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Saturday, July 12, 2014 |  Madison, WI: 67.0° F  Overcast
The Daily

THE BIN

Rubicon Cross: Rubicon Cross

CJ Snare, former vocalist for late-'80s hair-metal band Firehouse, now fronts the much heavier Rubicon Cross. About the only thing these veteran headbangers have in common with Snare's old band is the singer's distinctive voice. >More
 Chromeo: White Women

Chromeo have already solidified their reputation as consummate electro-funk scholars. White Women, the fourth LP from the Montreal-based team, builds on their legacy with three impossibly catchy opening tracks, all monster singles. From there Dave 1 and P-Thugg find room for sparse heartbreakers like "Ezra's Interlude," which coaxes a delicate falsetto from Vampire Weekend's Ezra Koenig, and the timely disco flourishes of "Fall Back 2U." >More
 Plague Vendor: Free to Eat

There's a wonderful story of misinterpretation behind the name of California band Plague Vendor. The moniker was taken from the Mexican folktale "The Pulque Vendor Tricks the Devil." A street vendor makes a deal with the devil and then gets him drunk on fermented juice (pulque), causing him to miss the deadline to complete the deal. Plague Vendor's new album feels like it's trying to hoodwink you in a similar way. >More
 Sevendust: Time Travelers & Bonfires

Sevendust is one of those gruff, crunchy bands that came of age during the Creed era. But unlike so many of their peers, this Atlanta group have found a way to remain relevant. Time Travelers & Bonfires, an aggressively acoustic and radio-ready album, reveals lyrical depths and melodic nuances otherwise buried when the band is plugged in. >More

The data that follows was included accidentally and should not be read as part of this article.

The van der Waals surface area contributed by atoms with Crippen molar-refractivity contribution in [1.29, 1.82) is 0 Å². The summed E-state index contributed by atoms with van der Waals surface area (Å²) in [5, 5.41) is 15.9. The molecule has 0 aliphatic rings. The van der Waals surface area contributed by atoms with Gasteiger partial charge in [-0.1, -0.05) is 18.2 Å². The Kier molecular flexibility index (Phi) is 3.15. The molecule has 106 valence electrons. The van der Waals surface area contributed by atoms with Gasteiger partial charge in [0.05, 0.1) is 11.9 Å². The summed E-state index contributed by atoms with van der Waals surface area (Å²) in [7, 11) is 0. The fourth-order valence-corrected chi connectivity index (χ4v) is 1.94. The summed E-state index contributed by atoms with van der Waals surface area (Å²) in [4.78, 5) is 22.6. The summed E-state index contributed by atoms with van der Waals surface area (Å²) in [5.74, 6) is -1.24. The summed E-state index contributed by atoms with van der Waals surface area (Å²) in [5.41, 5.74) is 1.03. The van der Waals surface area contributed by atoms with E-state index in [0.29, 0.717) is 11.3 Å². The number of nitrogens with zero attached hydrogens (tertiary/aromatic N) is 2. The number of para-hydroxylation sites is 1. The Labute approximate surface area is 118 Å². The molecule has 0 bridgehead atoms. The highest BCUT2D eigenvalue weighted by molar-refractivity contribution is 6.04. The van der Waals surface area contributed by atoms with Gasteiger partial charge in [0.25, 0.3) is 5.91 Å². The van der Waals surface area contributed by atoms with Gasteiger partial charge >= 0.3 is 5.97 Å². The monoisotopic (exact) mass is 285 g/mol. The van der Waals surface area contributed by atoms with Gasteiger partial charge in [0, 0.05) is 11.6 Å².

John Wesley: Disconnect

Not to be confused with cynical folksinger John Wesley Harding, session guitarist John Wesley has recorded with post-rock giants Porcupine Tree, veteran blues-rocker Pat Travers, Christian band Jars of Clay and former Kinks guitarist Dave Davies. >More
 Anthony Lamarr: Jump Start the Soul

The local artist's fourth LP is imbued with his trademark: introspective, faith-based R&B full of honesty and personal reflection. Dancing between gratitude and trepidation, Lamarr is relatable as he deals with themes like love, ambition and happiness. >More
 Drive-By Truckers: English Oceans

How much you enjoy Drive-By Truckers' new album may hinge on which of the band's vocalists you normally gravitate toward. But if you're new to this pioneering alt-country act, English Oceans is a good chance to get acquainted with both performers. >More
 St. Vincent: St. Vincent

Concerts " not albums " are the biggest moneymakers for many touring acts, and one smash song can often fill a venue. Each of the 11 tracks on St. Vincent could hold its own as a single, but I appreciate that they make an even greater impact as a group. >More
 Sharon Jones & the Dap-Kings: Give the People What They Want

Give the People What They Want is aptly named. For more than 10 years, Sharon Jones & the Dap-Kings have put out soul and funk albums that are as good as late-'60s material from Motown and Stax. Because the group very rarely stray from that formula, it's easy to overlook what a treasure each record is. >More
 Bruce Springsteen: High Hopes

When Springsteen releases a new album, it's usually a major event. But because his newest effort, High Hopes, is a grab bag of new recordings, rerecordings and old recordings gussied up, it's easy to dismiss. Don't. There is some standout material that deserves a listen, even if High Hopes doesn't qualify as a "proper" Springsteen record. >More
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